Fast travel has become a staple mechanic in video games over the years, particularly in sprawling, open world games where traversing long distances can be viewed by some gamers as monotonous or “boring.” According to Dragon’s Dogma 2 director Hideaki Itsuno however, in-game travel doesn’t have to be boring, even in an enormous setting, and that’s a design mantra he maintained in his work on the highly-anticipated upcoming action-RPG sequel from Capcom.
“Just give it a try,” Itsuno said in an interview with IGN. “Travel is boring? That’s not true. It’s only an issue because your game is boring. All you have to do is make travel fun.”
Itsuno elaborated, “That’s why you place things in the right location for players to discover, or come up with enemy appearance methods that create different experiences each time, or force players into blind situations where they don’t know whether it’s safe or not ten meters in front of them.”
Itsuno noted that while Dragon’s Dogma 2 won’t be reliant on fast travel in-game for the very reasons he mentioned, there will be forms of fast travel available as Quality of Life options.
“We’ve put a lot of work into designing a game where you can stumble across someone and something will happen,” Itsuno continued, “so while it’s fine if it does have fast travel, we decided to design the kind of map where players will make the decision for themselves to travel by bike or on foot in order to enjoy the journey.”
Fast travel in Dragon’s Dogma 2 will come in the form of Port Crystals, which require the use of rare, expensive Ferrystone items, as well as Oxcarts, which can fast travel along certain routes. However, especially in the case of the latter, don’t expect fast travel to be a simple click of a button and that’s that — players will still run the risk of being ambushed when using Oxcarts.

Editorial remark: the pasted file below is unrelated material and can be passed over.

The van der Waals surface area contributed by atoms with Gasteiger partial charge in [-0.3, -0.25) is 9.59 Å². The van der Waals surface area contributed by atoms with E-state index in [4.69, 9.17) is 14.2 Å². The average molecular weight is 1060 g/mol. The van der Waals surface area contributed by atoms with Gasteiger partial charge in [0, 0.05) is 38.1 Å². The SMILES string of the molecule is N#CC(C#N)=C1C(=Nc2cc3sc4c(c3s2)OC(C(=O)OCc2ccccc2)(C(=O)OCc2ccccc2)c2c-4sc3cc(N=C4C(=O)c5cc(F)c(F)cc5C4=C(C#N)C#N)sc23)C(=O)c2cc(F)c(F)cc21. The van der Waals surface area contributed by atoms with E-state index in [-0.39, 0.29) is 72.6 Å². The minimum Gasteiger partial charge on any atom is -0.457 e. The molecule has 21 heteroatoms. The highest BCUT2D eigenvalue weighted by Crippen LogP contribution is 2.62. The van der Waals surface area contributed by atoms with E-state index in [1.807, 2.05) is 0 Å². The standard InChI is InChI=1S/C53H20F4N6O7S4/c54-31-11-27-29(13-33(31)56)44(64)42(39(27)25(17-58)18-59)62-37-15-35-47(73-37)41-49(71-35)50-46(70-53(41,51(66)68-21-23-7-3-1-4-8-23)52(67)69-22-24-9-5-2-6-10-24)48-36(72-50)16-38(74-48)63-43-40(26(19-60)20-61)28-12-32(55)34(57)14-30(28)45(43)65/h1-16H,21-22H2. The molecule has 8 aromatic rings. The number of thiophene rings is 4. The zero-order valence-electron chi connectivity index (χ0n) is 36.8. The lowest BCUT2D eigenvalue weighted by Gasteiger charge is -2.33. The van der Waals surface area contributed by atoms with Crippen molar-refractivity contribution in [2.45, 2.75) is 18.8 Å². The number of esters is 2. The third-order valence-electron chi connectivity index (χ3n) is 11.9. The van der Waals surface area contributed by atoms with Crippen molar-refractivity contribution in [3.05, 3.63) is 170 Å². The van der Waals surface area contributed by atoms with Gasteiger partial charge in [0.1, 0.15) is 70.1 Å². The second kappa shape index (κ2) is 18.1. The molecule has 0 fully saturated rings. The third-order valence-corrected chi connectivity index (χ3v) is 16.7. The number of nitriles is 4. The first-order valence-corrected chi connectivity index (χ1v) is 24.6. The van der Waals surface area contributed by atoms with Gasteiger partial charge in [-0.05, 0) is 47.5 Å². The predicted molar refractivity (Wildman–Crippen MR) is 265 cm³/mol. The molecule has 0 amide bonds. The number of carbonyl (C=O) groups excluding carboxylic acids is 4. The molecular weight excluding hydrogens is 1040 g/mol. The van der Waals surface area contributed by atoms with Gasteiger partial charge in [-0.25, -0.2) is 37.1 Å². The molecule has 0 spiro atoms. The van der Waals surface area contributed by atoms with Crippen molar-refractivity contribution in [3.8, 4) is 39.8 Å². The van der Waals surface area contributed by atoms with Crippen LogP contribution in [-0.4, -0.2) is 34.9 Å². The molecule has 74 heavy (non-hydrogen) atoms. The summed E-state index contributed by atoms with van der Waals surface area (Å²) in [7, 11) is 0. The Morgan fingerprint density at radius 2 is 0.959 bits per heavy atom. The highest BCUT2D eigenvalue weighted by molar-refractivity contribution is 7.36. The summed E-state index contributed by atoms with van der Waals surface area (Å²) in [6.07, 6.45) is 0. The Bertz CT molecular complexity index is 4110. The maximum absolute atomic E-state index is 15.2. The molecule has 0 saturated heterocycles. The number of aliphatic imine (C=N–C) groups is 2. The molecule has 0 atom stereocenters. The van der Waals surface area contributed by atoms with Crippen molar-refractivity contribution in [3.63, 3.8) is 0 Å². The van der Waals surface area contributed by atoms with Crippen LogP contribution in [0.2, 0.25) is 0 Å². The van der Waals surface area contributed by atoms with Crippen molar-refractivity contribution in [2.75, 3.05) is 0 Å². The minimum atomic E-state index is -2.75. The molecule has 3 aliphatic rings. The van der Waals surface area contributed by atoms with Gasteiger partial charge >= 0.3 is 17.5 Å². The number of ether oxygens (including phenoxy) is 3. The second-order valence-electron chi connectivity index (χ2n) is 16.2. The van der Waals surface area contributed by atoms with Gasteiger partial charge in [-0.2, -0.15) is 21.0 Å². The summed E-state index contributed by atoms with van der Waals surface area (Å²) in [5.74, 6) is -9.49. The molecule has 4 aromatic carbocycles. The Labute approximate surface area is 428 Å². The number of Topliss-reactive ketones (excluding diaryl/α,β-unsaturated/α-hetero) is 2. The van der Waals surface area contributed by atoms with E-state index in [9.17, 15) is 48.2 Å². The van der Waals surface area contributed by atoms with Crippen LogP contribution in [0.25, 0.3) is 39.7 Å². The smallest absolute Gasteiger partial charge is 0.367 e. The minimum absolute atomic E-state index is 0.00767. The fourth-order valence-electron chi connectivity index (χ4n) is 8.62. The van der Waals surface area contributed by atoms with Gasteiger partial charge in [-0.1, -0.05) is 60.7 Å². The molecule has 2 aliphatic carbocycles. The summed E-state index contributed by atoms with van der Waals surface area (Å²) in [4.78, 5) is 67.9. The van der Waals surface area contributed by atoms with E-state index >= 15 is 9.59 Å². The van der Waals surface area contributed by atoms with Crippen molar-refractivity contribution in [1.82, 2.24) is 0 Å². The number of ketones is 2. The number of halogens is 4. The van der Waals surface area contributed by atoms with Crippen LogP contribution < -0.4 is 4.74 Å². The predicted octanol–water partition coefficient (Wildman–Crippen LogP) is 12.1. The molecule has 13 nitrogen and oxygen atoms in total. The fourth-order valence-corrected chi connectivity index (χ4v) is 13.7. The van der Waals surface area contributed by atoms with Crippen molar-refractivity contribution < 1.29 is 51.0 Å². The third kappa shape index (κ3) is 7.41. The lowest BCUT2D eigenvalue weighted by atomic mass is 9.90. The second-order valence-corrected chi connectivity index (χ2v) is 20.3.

“While riding one, you might find the path blocked by goblins and have no choice but to get off and join the battle,” Itsuno revealed.
“Then as you do, a Griffin might swoop in and destroy the entire cart with one blow, forcing you to walk the rest of the way while cursing its name. But none of that has been set up by us in advance. Instead, Griffins naturally have an inclination toward attacking cows they discover as they move, and these pieces all just happen to work together to naturally create the situation. So yes, an oxcart ride in this world may be cheap, but a lot can come as a result of that cheapness. I think that’s the kind of world we’ve managed to create.”
Dragon’s Dogma 2 is set to release on PC, Playstation 5 and Xbox Series X|S formats on March 22nd, 2024.
What do you think of the fact that the Dragon’s Dogma 2 director dislikes fast travel? Do you think that fast travel is fine in games when used in moderation or do you believe that breaks immersion unnecessarily? Let us know in the comments.